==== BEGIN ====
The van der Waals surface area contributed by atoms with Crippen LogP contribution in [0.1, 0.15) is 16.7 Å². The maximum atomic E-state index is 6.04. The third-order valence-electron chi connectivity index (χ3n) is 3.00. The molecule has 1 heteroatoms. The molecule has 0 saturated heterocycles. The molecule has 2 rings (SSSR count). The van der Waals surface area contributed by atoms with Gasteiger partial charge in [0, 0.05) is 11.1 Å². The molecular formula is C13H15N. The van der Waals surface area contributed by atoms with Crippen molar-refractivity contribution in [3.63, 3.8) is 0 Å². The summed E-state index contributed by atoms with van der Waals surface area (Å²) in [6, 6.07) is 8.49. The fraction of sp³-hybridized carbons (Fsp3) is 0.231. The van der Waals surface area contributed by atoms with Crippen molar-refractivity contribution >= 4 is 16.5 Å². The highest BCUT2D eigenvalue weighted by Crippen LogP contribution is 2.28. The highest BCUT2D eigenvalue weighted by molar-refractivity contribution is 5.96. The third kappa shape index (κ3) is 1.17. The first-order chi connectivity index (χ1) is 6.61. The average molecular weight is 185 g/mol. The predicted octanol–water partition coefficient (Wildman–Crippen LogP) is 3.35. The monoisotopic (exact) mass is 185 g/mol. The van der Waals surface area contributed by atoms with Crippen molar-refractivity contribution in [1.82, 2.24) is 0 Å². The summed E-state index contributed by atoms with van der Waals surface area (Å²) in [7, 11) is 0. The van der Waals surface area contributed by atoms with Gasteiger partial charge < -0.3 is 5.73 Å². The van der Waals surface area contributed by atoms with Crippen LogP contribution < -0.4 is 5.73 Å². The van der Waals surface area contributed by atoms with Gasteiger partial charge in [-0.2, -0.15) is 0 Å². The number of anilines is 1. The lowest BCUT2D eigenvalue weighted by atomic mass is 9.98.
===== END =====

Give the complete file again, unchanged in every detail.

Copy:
The van der Waals surface area contributed by atoms with Crippen LogP contribution in [0.1, 0.15) is 16.7 Å². The maximum atomic E-state index is 6.04. The third-order valence-electron chi connectivity index (χ3n) is 3.00. The molecule has 1 heteroatoms. The molecule has 0 saturated heterocycles. The molecule has 2 rings (SSSR count). The van der Waals surface area contributed by atoms with Gasteiger partial charge in [0, 0.05) is 11.1 Å². The molecular formula is C13H15N. The van der Waals surface area contributed by atoms with Crippen molar-refractivity contribution in [3.63, 3.8) is 0 Å². The summed E-state index contributed by atoms with van der Waals surface area (Å²) in [6, 6.07) is 8.49. The fraction of sp³-hybridized carbons (Fsp3) is 0.231. The van der Waals surface area contributed by atoms with Crippen molar-refractivity contribution >= 4 is 16.5 Å². The highest BCUT2D eigenvalue weighted by Crippen LogP contribution is 2.28. The highest BCUT2D eigenvalue weighted by molar-refractivity contribution is 5.96. The third kappa shape index (κ3) is 1.17. The first-order chi connectivity index (χ1) is 6.61. The average molecular weight is 185 g/mol. The predicted octanol–water partition coefficient (Wildman–Crippen LogP) is 3.35. The monoisotopic (exact) mass is 185 g/mol. The van der Waals surface area contributed by atoms with Crippen molar-refractivity contribution in [1.82, 2.24) is 0 Å². The summed E-state index contributed by atoms with van der Waals surface area (Å²) in [7, 11) is 0. The van der Waals surface area contributed by atoms with Gasteiger partial charge < -0.3 is 5.73 Å². The van der Waals surface area contributed by atoms with Crippen LogP contribution < -0.4 is 5.73 Å². The van der Waals surface area contributed by atoms with Gasteiger partial charge in [-0.2, -0.15) is 0 Å². The number of anilines is 1. The lowest BCUT2D eigenvalue weighted by atomic mass is 9.98.